I sense how effective this approach has been for example with the ghosts of the factory workers in act two, who communicate their vengeful emotions so powerfully that I believe that this feeling is coming from within each individual, rather than a direction which has been imposed upon them.
Composer Vincenzo Lamagna adapted the original score and then worked with ENB’s musical director, Gavin Sutherland, on the orchestration for English National Ballet Philharmonic’s live performances.
At times the music doesn’t feel like music at all. At times it emulates industry, at others it sounds like a klaxon or the sea and often tension is heightened by an underlying repetitive sound, like a rumbling heartbeat.
Alongside those you’d expect to find in an orchestra, a range of unconventional instruments have been sourced to produce the unusual sounds this score demands. I hear talk of a bow drawn across a guitar string, a lyra and do you think those are cut off scaffold poles recreating the sound of an anvil?!
Academy-Award winning designer Tim Yip created the set and costumes and you may not be surprised to hear that the men wear trousers not tights and there’s not a frilly tutu in sight! Costumes are simple, he explains,
“so the language is the movement itself”
Having said that, it looks as though Tim had a lot of fun with the extravagant landlords costumes!
For much of the first act the stage is bare, apart from a large wall at the rear with handprints on it (which reminds me of a climbing wall)! Lighting is gloomy. When the landlords arrive an impressive rotation of the wall heralds the new scene. The generally subdued lighting becomes harsh, turning to shine straight at the audience and dramatically backlights these extravagant creatures.
The wall later changes to become the backdrop for a disused factory.
At times we find it difficult to see the dancers as the subdued lighting is too dark.
My children have no special interest in ballet and I suspect this telling of Giselle is too abstract to hold their attention for long. The plot is not easy to follow and at times it’s quite scary, containing violence and supernatural themes. A young child of perhaps eight years old is sitting in front of us during the first act but is no longer there in the second. I don’t think it’s suitable for them and wouldn’t take my children.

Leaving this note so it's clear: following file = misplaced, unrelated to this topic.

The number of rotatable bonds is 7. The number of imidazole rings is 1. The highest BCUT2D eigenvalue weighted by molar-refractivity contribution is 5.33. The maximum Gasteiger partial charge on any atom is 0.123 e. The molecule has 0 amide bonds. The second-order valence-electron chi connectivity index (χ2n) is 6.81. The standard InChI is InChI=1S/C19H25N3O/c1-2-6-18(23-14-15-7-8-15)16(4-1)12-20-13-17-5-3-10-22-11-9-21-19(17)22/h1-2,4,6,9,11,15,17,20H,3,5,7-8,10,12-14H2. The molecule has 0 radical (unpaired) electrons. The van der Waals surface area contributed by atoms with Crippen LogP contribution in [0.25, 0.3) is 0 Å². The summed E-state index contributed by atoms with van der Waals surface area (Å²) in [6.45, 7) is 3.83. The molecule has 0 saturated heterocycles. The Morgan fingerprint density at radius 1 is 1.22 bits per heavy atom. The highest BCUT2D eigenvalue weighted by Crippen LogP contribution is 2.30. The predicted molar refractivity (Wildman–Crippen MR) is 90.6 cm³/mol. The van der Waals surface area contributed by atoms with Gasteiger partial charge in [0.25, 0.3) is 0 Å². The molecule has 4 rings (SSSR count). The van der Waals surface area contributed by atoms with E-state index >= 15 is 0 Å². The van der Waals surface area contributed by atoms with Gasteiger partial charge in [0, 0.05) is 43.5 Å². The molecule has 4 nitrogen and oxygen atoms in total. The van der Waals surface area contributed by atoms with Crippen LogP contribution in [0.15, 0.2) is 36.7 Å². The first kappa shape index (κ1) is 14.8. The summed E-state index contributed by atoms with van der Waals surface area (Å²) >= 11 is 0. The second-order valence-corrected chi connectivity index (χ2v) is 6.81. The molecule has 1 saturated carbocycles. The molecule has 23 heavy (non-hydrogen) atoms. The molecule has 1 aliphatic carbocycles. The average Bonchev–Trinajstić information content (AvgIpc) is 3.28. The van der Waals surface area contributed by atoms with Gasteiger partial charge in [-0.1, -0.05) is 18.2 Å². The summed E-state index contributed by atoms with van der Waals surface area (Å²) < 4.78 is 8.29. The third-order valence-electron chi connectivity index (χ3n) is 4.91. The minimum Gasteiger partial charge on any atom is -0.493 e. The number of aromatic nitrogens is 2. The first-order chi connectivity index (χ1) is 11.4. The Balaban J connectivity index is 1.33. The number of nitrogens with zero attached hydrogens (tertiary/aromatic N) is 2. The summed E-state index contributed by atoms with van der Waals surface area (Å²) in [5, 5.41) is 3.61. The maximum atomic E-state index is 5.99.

This opening night performance is incredibly atmospheric and I find myself sitting on the edge of my seat because I don’t want to miss anything. I get the impression that the way the different creative elements have collaborated prior to curtain up has been pivotal to the way this remarkable production has evolved.
Akram Khan’s Giselle features the most beautiful, unusual and thought-provoking ballet. Watching it isn’t a relaxing experience, but I feel privileged to be here and have a sense that I’m watching something very special and significant.
English National Ballet
English National Ballet Philharmonica
Conducter – Gavin Sutherland
Leader – Matthew Scrivener
Direction and Choreography – Akram Khan
Music by – Vincenzo Lamagna after the original score by Adolphe Adam
Orchestration by – Gavin Sutherland
Visual dDesign and Costumes – Tim Yip
Dramaturgy – Ruth Little
Lighting design – Mark Henderson
Assistant Choreograoher – Andrej Petrovic
Rehearsal Director – Mavin Khoo
Sound Engineer – Marcus Hyde
Co-produced by Manchester International Festival and Sadler’s Wells.
Giselle is supported using public funding by the National Lottery through Arts Council England.
ENGLISH NATIONAL BALLET
Tuesday 18th – Saturday 22nd October
Evenings at 7.30pm
Thursday Matinee at 2pm
Saturday Matinee at 2.30pm
Tickets from £13.90
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DISCLOSURE: WE RECEIVED TICKETS FOR THE PURPOSES OF THIS REVIEW.
ALL OPINIONS ARE MY/OUR OWN. POST MAY CONTAIN AFFILIATE LINKS